This was one of the first books I bought for the Kindle that really began to use the additional features that the machine offers. Specifically, the ability to cut and clip paragraphs that you find notable and the ability to make your own notes as you read were very useful as I worked my way through the text. For me, the most enjoyable thing about this book was that it offered quite a different take on the world of money. Instead of giving advice on how to amass a fortune that might allow you retire early in comfort or luxury, it challenges the whole notion about what exactly you need that money for? Coming to think of it, why are you working every hour God sends to spend the small amount of free time you actually get lying exhausted on the couch, surrounded by gadgets you have no notion of using and people that you have little energy to really interact with? Yes, of course you can retire early, but before you do it, think long and hard about what you will do with the time and how much money you will really need to enjoy that time in a way that you will find personally fulfilling.
I really enjoyed the section of the book entitled "The Lock In" that examines the almost insane cycle most people have got themselves into in Western society - working and working to buy largely meaningless stuff in exchange for losing the time that they could use to enjoy the stuff that they've bought! In this way, the book is more a philosophical examination of our society and values than a text book that will help you save and invest for a life of retirement luxury.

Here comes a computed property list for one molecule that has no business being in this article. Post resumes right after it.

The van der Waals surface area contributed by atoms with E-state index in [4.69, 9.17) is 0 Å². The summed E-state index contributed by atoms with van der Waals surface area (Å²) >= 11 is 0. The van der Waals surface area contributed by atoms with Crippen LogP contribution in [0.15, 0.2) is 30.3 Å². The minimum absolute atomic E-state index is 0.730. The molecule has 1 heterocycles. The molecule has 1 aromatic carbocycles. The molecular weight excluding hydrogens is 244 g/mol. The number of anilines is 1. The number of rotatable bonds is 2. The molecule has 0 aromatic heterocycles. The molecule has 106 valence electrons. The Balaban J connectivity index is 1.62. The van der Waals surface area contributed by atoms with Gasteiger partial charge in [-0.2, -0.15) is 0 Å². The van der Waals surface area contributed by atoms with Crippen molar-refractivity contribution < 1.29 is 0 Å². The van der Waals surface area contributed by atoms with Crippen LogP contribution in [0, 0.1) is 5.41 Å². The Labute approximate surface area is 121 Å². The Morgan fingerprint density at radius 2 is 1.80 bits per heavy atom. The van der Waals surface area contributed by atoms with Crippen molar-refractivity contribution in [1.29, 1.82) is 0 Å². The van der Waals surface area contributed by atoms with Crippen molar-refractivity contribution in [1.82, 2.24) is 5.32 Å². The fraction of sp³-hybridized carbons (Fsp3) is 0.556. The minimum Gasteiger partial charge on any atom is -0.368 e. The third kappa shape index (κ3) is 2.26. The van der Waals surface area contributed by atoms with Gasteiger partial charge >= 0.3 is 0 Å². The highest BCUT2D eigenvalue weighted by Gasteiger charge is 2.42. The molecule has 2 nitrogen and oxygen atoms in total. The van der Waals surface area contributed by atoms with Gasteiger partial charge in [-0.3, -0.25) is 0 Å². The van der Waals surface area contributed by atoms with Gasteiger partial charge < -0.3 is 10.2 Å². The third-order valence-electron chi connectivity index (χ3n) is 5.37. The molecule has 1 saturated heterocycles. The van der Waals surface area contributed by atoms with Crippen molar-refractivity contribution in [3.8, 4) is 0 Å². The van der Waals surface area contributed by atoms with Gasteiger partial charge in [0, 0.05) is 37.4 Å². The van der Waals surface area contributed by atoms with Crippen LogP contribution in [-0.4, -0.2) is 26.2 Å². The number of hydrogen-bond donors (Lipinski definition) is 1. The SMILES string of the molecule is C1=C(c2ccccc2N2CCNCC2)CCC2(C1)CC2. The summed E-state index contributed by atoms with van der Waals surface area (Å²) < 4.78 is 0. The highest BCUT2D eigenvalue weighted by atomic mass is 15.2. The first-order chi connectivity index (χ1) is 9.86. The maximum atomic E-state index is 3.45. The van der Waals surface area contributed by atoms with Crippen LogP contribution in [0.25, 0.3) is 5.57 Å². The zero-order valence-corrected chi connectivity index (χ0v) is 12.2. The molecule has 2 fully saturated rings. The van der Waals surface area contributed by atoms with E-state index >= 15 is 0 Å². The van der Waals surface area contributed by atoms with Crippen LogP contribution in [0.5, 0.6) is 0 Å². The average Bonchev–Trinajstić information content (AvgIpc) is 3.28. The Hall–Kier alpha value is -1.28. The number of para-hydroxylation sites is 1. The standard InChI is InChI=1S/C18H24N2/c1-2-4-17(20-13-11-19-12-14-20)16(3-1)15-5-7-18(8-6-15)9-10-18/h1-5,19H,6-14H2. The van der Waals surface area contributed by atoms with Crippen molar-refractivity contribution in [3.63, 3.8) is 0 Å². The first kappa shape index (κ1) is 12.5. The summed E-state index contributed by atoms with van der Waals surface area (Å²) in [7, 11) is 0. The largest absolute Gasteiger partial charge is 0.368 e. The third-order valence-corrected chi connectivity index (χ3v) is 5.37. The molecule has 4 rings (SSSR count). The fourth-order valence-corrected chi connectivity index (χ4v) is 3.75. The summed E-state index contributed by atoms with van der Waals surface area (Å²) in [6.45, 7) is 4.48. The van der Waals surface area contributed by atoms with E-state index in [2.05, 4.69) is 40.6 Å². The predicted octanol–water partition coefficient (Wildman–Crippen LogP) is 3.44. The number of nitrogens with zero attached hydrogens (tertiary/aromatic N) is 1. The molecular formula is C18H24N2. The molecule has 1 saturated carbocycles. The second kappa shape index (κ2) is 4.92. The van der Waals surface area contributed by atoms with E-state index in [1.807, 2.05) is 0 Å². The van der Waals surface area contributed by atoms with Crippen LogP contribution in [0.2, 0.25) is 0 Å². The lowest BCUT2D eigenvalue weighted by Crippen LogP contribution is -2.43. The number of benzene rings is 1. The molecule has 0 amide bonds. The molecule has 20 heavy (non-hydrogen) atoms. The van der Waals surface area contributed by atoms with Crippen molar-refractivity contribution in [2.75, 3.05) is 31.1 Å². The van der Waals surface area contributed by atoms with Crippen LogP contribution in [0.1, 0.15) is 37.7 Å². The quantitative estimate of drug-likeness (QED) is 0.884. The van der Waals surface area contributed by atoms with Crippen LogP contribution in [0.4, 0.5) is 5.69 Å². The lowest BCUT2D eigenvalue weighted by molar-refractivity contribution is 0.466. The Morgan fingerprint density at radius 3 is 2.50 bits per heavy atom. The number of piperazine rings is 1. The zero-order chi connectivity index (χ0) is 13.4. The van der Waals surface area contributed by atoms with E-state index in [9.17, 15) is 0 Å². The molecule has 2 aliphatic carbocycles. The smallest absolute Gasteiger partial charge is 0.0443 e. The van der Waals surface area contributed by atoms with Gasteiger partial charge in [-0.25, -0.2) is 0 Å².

For those of us who actually largely enjoy our job and the world of work, there is still much to take away from the book. It helped me qualify some half-baked notions about retiring at 55 for example, and gave some tips on how to calculate what I'd need to do so, while also pushing me to think about what I wanted to do with the time once I'd reached that goal. As the title suggests, you can take an extreme view of retiring early - live rent free in a tent at the bottom of a friend's garden, live on porridge and boiled water and write that book you keep fantasising about. You don't need much money for that, and you'll have all the free time in the world. Unfortunately, it will also feel like it.
The reality of life is that you do need a bit of money for the life of milk and honey. The fact that Mr Fisker seems quite keen to sell more copies of this book (as evidenced in his blog) recognises this. Maybe he is quite keen on having that Mercedes after all. Nevertheless, if you want a stimulating, amusing and different take on our world of finance and early retirement from the rat race, investing some of your hard earned time and money on this book is definitely worth it.